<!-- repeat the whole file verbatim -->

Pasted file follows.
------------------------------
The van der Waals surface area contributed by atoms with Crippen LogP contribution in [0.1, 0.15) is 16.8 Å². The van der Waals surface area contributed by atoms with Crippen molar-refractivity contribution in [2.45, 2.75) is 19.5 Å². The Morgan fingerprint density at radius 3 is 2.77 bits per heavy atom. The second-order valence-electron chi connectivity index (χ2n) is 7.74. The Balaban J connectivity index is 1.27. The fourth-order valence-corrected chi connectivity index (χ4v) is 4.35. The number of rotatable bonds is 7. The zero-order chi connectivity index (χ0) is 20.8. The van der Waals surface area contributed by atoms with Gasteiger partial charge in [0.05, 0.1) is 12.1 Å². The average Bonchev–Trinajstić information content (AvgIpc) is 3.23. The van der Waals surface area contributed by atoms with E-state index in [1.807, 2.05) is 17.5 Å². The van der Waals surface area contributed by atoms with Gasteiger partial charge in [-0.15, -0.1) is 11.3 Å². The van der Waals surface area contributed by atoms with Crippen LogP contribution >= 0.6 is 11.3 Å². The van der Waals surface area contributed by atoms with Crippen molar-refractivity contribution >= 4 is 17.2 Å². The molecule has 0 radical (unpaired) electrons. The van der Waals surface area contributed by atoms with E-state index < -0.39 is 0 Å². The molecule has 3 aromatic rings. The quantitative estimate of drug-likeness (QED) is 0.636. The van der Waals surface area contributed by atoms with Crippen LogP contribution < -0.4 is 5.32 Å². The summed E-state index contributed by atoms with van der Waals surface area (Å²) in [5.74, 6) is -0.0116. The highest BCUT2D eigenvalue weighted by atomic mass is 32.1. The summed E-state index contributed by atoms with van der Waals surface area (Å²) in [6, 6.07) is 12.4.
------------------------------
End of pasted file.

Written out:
The van der Waals surface area contributed by atoms with Crippen LogP contribution in [0.1, 0.15) is 16.8 Å². The van der Waals surface area contributed by atoms with Crippen molar-refractivity contribution in [2.45, 2.75) is 19.5 Å². The Morgan fingerprint density at radius 3 is 2.77 bits per heavy atom. The second-order valence-electron chi connectivity index (χ2n) is 7.74. The Balaban J connectivity index is 1.27. The fourth-order valence-corrected chi connectivity index (χ4v) is 4.35. The number of rotatable bonds is 7. The zero-order chi connectivity index (χ0) is 20.8. The van der Waals surface area contributed by atoms with Gasteiger partial charge in [0.05, 0.1) is 12.1 Å². The average Bonchev–Trinajstić information content (AvgIpc) is 3.23. The van der Waals surface area contributed by atoms with E-state index in [1.807, 2.05) is 17.5 Å². The van der Waals surface area contributed by atoms with Gasteiger partial charge in [-0.15, -0.1) is 11.3 Å². The van der Waals surface area contributed by atoms with Crippen LogP contribution >= 0.6 is 11.3 Å². The van der Waals surface area contributed by atoms with Crippen molar-refractivity contribution >= 4 is 17.2 Å². The molecule has 0 radical (unpaired) electrons. The van der Waals surface area contributed by atoms with E-state index < -0.39 is 0 Å². The molecule has 3 aromatic rings. The quantitative estimate of drug-likeness (QED) is 0.636. The van der Waals surface area contributed by atoms with Crippen LogP contribution < -0.4 is 5.32 Å². The summed E-state index contributed by atoms with van der Waals surface area (Å²) in [5.74, 6) is -0.0116. The highest BCUT2D eigenvalue weighted by atomic mass is 32.1. The summed E-state index contributed by atoms with van der Waals surface area (Å²) in [6, 6.07) is 12.4.